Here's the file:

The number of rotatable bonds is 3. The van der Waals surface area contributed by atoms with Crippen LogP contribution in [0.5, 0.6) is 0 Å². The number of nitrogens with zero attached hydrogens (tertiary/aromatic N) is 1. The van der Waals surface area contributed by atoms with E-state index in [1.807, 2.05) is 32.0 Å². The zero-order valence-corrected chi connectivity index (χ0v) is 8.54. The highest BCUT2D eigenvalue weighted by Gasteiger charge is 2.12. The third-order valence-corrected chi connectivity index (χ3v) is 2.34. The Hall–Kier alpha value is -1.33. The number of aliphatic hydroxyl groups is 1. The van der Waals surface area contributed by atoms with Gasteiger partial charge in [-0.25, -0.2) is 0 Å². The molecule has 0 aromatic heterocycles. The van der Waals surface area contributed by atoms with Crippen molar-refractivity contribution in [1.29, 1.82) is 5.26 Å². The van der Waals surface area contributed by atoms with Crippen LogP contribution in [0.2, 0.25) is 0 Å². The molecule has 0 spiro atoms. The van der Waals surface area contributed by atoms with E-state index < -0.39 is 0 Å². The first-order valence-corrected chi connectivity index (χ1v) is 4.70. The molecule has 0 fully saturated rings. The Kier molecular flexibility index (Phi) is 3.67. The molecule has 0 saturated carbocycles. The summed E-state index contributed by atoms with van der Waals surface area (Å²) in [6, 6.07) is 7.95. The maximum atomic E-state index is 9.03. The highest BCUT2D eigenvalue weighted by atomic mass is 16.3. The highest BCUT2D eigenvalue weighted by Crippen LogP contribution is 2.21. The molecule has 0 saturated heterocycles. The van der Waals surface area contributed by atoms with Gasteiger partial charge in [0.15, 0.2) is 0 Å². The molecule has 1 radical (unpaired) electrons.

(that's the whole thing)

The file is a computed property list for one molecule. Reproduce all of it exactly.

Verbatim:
The number of rotatable bonds is 3. The van der Waals surface area contributed by atoms with Crippen LogP contribution in [0.5, 0.6) is 0 Å². The number of nitrogens with zero attached hydrogens (tertiary/aromatic N) is 1. The van der Waals surface area contributed by atoms with E-state index in [1.807, 2.05) is 32.0 Å². The zero-order valence-corrected chi connectivity index (χ0v) is 8.54. The highest BCUT2D eigenvalue weighted by Gasteiger charge is 2.12. The third-order valence-corrected chi connectivity index (χ3v) is 2.34. The Hall–Kier alpha value is -1.33. The number of aliphatic hydroxyl groups is 1. The van der Waals surface area contributed by atoms with Gasteiger partial charge in [-0.25, -0.2) is 0 Å². The molecule has 0 aromatic heterocycles. The van der Waals surface area contributed by atoms with Crippen molar-refractivity contribution in [1.29, 1.82) is 5.26 Å². The van der Waals surface area contributed by atoms with Crippen LogP contribution in [0.2, 0.25) is 0 Å². The molecule has 0 spiro atoms. The van der Waals surface area contributed by atoms with E-state index < -0.39 is 0 Å². The first-order valence-corrected chi connectivity index (χ1v) is 4.70. The molecule has 0 fully saturated rings. The Kier molecular flexibility index (Phi) is 3.67. The molecule has 0 saturated carbocycles. The summed E-state index contributed by atoms with van der Waals surface area (Å²) in [6, 6.07) is 7.95. The maximum atomic E-state index is 9.03. The highest BCUT2D eigenvalue weighted by atomic mass is 16.3. The highest BCUT2D eigenvalue weighted by Crippen LogP contribution is 2.21. The molecule has 0 saturated heterocycles. The van der Waals surface area contributed by atoms with Gasteiger partial charge in [0.15, 0.2) is 0 Å². The molecule has 1 radical (unpaired) electrons.